Today in Cleveland, President Obama jettisoned the theme of economic inequality that had suffused his economic speeches for more than six months, focusing instead on “how we grow faster, how we create more jobs, and how we pay down our debt.” The real issue, he said, is how we reverse the “erosion of middle-class jobs and middle-class incomes.”
In making that claim, Obama doubled down on the guiding assumption of his campaign—that he can turn the 2012 election into a choice between two models for the future, rather than a referendum on his first term. He made only a brief effort to defend his economic record, focusing instead on what he intends to do in a second term and on what he believes are the fatal flaws of the Republican/Romney agenda.
His argument for reelection is simple: Mitt Romney would take us back to the economic program that failed us under George W. Bush. The alternative, he said, is a strong and growing economy built on a strong and growing middle class—a twenty-first century economy built on a foundation of education, science and innovation, infrastructure, and clean energy, and paid for with a “balanced” program of deficit reduction that asks the wealthiest American to pay “a little bit more.”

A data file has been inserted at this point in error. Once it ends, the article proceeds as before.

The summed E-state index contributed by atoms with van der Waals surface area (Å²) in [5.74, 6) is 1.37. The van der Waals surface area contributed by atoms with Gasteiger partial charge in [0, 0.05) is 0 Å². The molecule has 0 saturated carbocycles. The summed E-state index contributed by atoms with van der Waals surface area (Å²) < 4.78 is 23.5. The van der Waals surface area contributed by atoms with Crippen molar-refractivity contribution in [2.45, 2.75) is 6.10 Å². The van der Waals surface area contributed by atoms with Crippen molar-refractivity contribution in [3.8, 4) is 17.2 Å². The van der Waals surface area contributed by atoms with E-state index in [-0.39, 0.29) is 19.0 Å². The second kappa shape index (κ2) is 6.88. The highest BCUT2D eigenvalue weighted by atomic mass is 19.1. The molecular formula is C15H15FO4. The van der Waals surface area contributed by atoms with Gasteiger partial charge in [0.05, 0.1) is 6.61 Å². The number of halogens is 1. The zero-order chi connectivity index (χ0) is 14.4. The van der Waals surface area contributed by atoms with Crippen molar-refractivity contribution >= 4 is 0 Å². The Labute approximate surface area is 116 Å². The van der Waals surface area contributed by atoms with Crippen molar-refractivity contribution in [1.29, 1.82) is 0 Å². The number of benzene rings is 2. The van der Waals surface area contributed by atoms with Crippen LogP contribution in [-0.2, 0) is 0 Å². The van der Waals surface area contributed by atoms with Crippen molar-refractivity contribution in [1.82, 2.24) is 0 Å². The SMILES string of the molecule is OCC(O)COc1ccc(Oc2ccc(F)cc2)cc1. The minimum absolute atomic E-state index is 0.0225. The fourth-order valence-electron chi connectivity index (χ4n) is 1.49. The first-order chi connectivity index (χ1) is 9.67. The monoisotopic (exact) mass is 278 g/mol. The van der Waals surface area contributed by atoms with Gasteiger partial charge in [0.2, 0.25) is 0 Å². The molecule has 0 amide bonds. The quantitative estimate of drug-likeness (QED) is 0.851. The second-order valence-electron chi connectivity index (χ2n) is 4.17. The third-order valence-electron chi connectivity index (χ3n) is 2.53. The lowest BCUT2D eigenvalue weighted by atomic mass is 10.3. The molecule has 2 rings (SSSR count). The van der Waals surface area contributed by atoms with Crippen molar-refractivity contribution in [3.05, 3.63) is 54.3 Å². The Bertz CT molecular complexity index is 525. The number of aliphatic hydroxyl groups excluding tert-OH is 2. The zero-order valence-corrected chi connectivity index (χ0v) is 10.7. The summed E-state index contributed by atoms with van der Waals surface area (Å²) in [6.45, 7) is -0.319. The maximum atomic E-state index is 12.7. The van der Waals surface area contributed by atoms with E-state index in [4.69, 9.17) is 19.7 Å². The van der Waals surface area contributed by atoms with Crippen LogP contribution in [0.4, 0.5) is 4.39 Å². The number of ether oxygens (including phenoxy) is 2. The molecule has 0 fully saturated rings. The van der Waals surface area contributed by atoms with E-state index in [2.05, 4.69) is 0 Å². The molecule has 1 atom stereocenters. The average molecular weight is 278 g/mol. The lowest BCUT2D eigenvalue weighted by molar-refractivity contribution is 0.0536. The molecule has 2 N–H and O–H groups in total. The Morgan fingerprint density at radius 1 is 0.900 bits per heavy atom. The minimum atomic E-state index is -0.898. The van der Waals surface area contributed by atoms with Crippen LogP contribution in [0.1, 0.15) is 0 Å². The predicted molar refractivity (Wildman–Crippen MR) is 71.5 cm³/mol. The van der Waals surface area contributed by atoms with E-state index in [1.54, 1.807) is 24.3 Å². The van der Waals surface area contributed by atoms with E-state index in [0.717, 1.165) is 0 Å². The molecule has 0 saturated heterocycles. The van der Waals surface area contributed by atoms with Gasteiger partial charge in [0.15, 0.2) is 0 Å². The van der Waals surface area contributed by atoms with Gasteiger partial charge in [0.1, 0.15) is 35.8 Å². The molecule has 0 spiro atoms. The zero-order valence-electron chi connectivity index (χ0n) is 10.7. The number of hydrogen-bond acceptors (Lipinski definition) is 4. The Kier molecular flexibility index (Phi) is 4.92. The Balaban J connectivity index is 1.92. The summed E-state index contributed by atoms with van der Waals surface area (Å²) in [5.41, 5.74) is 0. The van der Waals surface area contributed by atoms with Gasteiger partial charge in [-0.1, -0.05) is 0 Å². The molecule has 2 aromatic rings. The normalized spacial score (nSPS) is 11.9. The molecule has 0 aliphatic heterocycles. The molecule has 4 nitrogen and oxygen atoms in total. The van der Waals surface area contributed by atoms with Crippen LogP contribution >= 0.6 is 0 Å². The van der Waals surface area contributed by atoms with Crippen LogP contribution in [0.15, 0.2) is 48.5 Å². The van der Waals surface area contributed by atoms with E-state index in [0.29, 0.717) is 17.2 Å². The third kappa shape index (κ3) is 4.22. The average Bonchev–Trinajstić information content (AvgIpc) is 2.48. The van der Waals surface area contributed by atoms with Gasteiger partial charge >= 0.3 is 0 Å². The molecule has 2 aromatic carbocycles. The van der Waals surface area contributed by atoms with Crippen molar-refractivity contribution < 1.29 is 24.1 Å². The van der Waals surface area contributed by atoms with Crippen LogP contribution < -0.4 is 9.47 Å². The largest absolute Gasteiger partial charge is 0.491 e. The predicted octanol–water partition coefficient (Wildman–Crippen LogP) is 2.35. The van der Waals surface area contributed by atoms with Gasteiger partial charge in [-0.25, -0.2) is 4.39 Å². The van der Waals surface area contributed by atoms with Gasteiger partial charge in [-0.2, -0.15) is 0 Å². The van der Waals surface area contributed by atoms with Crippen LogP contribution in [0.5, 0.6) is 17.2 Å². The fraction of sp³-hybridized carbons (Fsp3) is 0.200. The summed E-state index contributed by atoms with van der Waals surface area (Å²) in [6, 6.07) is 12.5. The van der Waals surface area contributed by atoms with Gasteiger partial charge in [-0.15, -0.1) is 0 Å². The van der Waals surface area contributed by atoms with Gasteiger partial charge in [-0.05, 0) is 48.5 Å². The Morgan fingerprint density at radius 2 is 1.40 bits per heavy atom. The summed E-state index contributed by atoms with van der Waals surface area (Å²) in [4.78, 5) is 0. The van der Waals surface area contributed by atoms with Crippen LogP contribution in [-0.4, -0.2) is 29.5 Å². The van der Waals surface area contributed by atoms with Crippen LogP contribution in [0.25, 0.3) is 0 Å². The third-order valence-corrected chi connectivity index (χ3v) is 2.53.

All this invites an obvious retort: if that’s the right plan, why didn’t you implement it during your first term? Obama’s answer: the Republicans in Congress wouldn’t let me. And in November the American people should seize their chance to break this “stalemate.”
I’ve long argued that when presidents seek reelection, their record will be the focus of the campaign whether they like it or not. My critics suggest there is a real alternative—but is that really so? When Obama asks why we would return to the policies that failed us, he’s channeling the tag-line of one of the most effective political ads of all time, Ronald Reagan’s “Morning in America”: “Why would we ever want to return to where we were?”
But I invite my older readers to take another look at the ad, and my young readers to look at it for the first time. You’ll find that most of it is a summary of how well things are going under Reagan’s stewardship. The concluding rhetorical question gains its force from the contrast between the optimistic experience of the present and the bitter memory of the past. The point isn’t that it was dark before, but that it’s morning now. Unlike Reagan, Obama can’t make that claim.
But it doesn’t matter what I think. The president and his top political advisors clearly reject the view that his record is central and believe they can make this election into a choice between two futures. As a Democrat, I hope they’re right. But as a student of American politics, I fear they’re not.